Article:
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Who has an inner voice?
Young people, effective altruists, mentally ill people, and trans people.
The evidence in this article seems to support the theory that inner speech is related to measurements of neurodivergence, such as alternative sexualities or mental illnesses. Effective altruists have pronounced inner speech, so it is possible that inner speech relates to prosociality (or at least, attempted prosociality).
I tested whether there are non-monotonic effects, where having a null inner voice or a highly prominent one lead to similar outcomes. It appears that the effect of the inner voice is monotonically related to its strength, in other words, the relationship between inner voice strength and outcome variables appears to be monotonic. Scott Alexander’s 2022 survey was used as a dataset.
Here is the classification scheme I used to classify people’s inner speech:
No, I basically never hear words in my head → 0
Yes, I can talk things over to myself if I need to → 1
Yes, it narrates almost everything I do → 2
I then normalized the variable at mean=0, SD=1. Using this classification scheme, this is the response histogram:
‘inner’ is the inner speech variable standardized at mean=0 | SD=1 - so the differences between groups can be thought of as effect sizes.
p-values in aggregate tests were calculated with the kruskal-wallis test because it is less sensitive to departures from normality
One issue with this data is that the measure of inner speech (just asking one question) is probably not very reliable or valid, and can be confounded by social desirability. Because of this, the true relationship between quantity of inner speech and outcomes should be reasonably larger in the real world than in this data.
This variable measures strength and frequency of inner speech in the same variable, which is a reduction in dimensionality that could be important.
Race (p = .13): (note: this sample is selected for intelligence)
Gender (p < .001, still p < .001 when excluding other):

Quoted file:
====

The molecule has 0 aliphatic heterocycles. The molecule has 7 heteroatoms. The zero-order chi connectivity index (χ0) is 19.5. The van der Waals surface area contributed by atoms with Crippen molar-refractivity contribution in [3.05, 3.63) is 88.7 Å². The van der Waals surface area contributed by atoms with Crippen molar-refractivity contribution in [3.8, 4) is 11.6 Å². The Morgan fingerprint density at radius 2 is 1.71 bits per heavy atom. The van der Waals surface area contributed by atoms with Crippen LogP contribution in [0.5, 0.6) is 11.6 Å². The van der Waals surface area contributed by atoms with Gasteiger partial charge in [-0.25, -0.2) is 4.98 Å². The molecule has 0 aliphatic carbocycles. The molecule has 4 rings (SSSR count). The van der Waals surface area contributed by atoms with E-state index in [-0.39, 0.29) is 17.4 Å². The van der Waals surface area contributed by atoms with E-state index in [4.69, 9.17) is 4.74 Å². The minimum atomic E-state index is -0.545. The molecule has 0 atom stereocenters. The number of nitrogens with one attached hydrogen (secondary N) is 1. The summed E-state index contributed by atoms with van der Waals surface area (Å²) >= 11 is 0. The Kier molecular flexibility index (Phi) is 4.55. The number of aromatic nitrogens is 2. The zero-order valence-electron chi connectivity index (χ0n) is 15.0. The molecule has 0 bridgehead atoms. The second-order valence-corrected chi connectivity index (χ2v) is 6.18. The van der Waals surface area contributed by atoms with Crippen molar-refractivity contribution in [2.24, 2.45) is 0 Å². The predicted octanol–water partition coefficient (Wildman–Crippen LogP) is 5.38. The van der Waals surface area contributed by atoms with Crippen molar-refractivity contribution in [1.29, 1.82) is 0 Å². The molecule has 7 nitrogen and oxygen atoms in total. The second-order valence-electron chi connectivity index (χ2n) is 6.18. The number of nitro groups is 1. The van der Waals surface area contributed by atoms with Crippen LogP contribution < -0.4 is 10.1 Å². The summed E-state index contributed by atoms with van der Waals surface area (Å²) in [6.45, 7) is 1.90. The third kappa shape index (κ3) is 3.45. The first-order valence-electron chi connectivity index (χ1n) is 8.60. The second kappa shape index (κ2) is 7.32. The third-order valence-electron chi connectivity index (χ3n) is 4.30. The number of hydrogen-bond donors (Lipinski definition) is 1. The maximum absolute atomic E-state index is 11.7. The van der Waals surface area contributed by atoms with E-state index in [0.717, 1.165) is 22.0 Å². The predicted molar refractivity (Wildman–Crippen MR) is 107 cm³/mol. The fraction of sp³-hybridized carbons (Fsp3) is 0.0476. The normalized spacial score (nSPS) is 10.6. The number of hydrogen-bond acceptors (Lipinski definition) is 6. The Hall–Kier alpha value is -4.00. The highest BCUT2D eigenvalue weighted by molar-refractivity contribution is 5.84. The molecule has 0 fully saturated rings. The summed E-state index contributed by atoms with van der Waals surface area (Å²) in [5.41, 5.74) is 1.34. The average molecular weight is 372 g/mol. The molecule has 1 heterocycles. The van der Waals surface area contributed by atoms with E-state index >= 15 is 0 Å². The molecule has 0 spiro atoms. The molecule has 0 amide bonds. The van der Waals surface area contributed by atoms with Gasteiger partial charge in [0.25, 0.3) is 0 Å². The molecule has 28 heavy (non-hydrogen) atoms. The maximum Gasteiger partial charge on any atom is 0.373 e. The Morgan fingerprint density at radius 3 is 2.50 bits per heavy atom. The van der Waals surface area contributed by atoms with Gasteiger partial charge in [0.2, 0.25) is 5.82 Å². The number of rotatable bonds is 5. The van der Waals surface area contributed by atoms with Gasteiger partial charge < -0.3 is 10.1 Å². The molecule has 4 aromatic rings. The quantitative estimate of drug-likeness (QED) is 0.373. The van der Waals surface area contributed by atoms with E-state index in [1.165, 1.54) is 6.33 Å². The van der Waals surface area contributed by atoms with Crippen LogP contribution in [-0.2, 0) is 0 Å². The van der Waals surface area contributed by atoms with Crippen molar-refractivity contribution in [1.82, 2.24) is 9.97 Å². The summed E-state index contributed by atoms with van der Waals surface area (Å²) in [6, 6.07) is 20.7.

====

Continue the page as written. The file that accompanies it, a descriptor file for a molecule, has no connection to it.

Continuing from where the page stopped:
Moral Views (p < .001):
Depression (p < .001):
Anxiety (p < .001):
OCD (p < .001):
Eating Disorder (p < .001):
PTSD (p < .001):
Alcoholism (p = .36):
Drug Addiction (p < .01):
Borderline (p < .01):
Bipolar (p < .05):
Autism (p < .001):
ADHD (p < .001):
Schizophrenia (p = .26 | though based on my priors this is probably reflective of a true difference):
Mental illness MIRT score (p < .001)
Gender (p < .001):
Sexual orientation (p < .001):
Relationship style (p < .01):
Profession (p < .05):
Political Ideology (p < .001):
Political Spectrum (p < .001, 1→ left | 10→right):
Religious Beliefs: (p < .01):
Having long COVID (p = .3)
Taking the vaccine: p = .38
Open browser tabs: (p = .12)
STEM interest (p = .46)
Age: r = -.21, p < .001
Unhappiness: r = .089, p < .001
Mental illness: r = .12, p < .001
Trust in the media: r = -0.008, p = .49
IQ: r = -0.029, p=0.22 (very selected sample with mean=140)
BMI: r = -0.029, p=0.026
Having migraines: r = 0.03, p = 0.015
Having thought people are out to get you: r = 0.058, p < .001
Feeling bad about being circumcised: r = -0.086, p < .001
Self-reported ability to save money: p = .76
Self-rated episodic memory: r = 0.043, p < .001
Amount of unread emails: p = .36
Controlling for variables:
Age, Gender, and sexual orientation were judged as the most relevant confounders; every other variable that passed significance was tested for whether the association still held up after controlling for those 3. Here are the results:
Passes p < .01:
Moral Views (lower for no answer)
Profession (finance and IT people lower in inner speech)
Self-reported episodic memory
Feeling bad about being circumcised
Having thought a group of people are out to get you
Being EA (relationship reduced by 30-40% or so by covariates, significant even after controlling for political views)
Passes p < .05:
Political Ideology (p = .03 for NRx being higher)
Political spectrum (linear)
Political spectrum (as a factor)
Axis were inverted to determine whether there is a non-linear effect of inner voice on outcomes, that is, null inner voices and prominent ones lead to the same outcomes. Same methodology used as before. After trying 3 different variables, it appears that the effect is linear.
Group -1.84 is no inner voice, -0.125 is occasional inner voice, while 1.59 is prominent inner voice.
Unhappiness (p < .001, linear):
Hearing random voices (1-5 likert) (p < .001, linear):
Thinking people are plotting to kill you (1-5 likert) (p < .001, linear):
Personally, I have a strong, but infrequent inner voice. It spontaneously activates when I am doing nothing, but if I am actively doing something it takes effort to use. I recently tried to read an article by forcing myself to audibly hallucinate every word, but it was exhausting and I gave up. However, while my imagination/inner voice is active, it is highly powerful. Sometimes, I even cry when I imagine sad scenarios, laugh if I imagine something funny, or feel comforted when I picture myself hugging a family member. In summary, you could describe my inner monologue as infrequent, but strong.
I find it incredibly difficult to think in my own voice; I have to speak before doing it. I naturally think in the voices of other people I recently listen to, though I am the one directing the internal monologue. I also rarely think before making normal decisions. I was once interrogated by my old bosses on why I broke some stupid rule; I replied by saying that I put no thought in the action. I must say they were rather surprised by this response.
edit 1 - clarified in the graphs that the prominent inner voice narrates almost everything the person does. graph changed to percent notation for consistency with the title and the axis.